Divine Secrets

of the Ya-Ya Sisterhood

Divine Secrets of the Ya-Ya Sisterhood

This 1996 novel written by Rebecca Wells chronicles the complicated relationship between Viviane Walker and her daughter, Siddalee. It is set in 1993 but much of the book is spent in the past, as Sidda learns about her mother’s life through the scrapbook of the Ya-Ya Sisterhood. When Sidda's play gets reviewed in the New York Times, the reporter presents an especially harsh view of Vivi as a mother and she takes it personally. She is publicly called a “tap dancing child abuser of a mother” and the novel opens with a fight between Sidda and Vivi. The first impression of Vivi is that she is a slightly crazed, dramatic, outspoken woman who clearly believes she did not deserve such a harsh review as a mother. It is clear that Sidda’s relationship with her mother is strained and that she sees Vivi as frightening and self-centered. Despite their dysfunctional love for each other, it is clear that Sidda’s opinion of Vivi as a mother is not a positive one. Here, the mother figure is painted in a very dark light, as irresponsible and self-centered.

However, this is not the ultimate message about motherhood in Divine Secretes of the Ya-Ya Sisterhood. As Sidda begins to uncover the secrets of her mother’s past by reading her old scrapbook she also reflects on her own childhood, eventually understanding that her mother is a person too, who dealt with a great deal of sadness. When Sidda learns about her mother’s upbringing, another mother is introduced in the story- Buggy, Sidda’s grandmother. She was a devout Catholic, always in conflict with Vivi’s father, and extremely jealous of his favoritism toward Vivi. Here, the mother is portrayed again as slightly crazed, but far more submissive than Vivi.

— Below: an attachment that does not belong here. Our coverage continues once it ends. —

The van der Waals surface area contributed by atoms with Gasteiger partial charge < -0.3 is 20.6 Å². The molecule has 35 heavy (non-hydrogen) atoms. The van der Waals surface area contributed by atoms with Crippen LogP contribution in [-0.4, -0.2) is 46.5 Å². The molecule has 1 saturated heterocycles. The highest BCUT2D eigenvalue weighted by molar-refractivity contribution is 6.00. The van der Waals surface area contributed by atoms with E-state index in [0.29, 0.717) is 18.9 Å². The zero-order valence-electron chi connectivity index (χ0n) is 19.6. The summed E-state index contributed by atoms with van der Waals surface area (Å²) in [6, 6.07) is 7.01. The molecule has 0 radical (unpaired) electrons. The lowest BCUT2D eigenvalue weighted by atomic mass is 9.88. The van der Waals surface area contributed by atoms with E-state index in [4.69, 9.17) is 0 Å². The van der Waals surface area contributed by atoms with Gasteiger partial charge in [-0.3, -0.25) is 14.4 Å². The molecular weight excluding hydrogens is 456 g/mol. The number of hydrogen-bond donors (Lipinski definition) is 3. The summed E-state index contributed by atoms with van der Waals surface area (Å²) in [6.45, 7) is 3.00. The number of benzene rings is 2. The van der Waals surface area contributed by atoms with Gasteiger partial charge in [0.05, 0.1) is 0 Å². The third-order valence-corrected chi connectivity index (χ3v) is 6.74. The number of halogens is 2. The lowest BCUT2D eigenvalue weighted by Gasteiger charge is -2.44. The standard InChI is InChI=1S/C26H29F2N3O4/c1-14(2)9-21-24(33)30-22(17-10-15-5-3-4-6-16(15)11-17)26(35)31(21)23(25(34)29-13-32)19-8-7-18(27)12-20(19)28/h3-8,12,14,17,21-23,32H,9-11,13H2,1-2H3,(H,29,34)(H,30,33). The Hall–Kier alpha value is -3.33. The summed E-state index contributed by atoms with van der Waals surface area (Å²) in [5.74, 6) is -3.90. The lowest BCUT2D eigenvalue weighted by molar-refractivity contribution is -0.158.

A large source of Vivi’s discontent and sadness is the loss of her true love, Jack. He promises her the world, but when he enlists during World War II, he dies in a plane crash, leaving her to settle in the arms of Shep, Sidda’s father. Vivi’s depression after losing Jack is one of the reasons that she is so distant toward her children, causing her to drink to excess, and eventually physically lash out at her children when she has a mental break.

Ultimately, as Sidda reads more and more of the scrapbook and learns about her mother and the Ya-Ya Sisterhood, she begins to see that her mother was doing the best that she could. Sidda says, “My mother's love is not perfect. My mother's love is good enough. My lover's love is good enough. Maybe I am good enough.” Instead of trying to understand her mother, and herself, Sidda reaches a place of acceptance by the end of the novel, leaving the reader with a portrayal of motherhood that I think a lot of people experience. Mothers are all people outside of their role as “mom”, and Sidda accepts that her mother’s actions, although destructive, were ultimately coming from a place of love, and that she was doing her very best.

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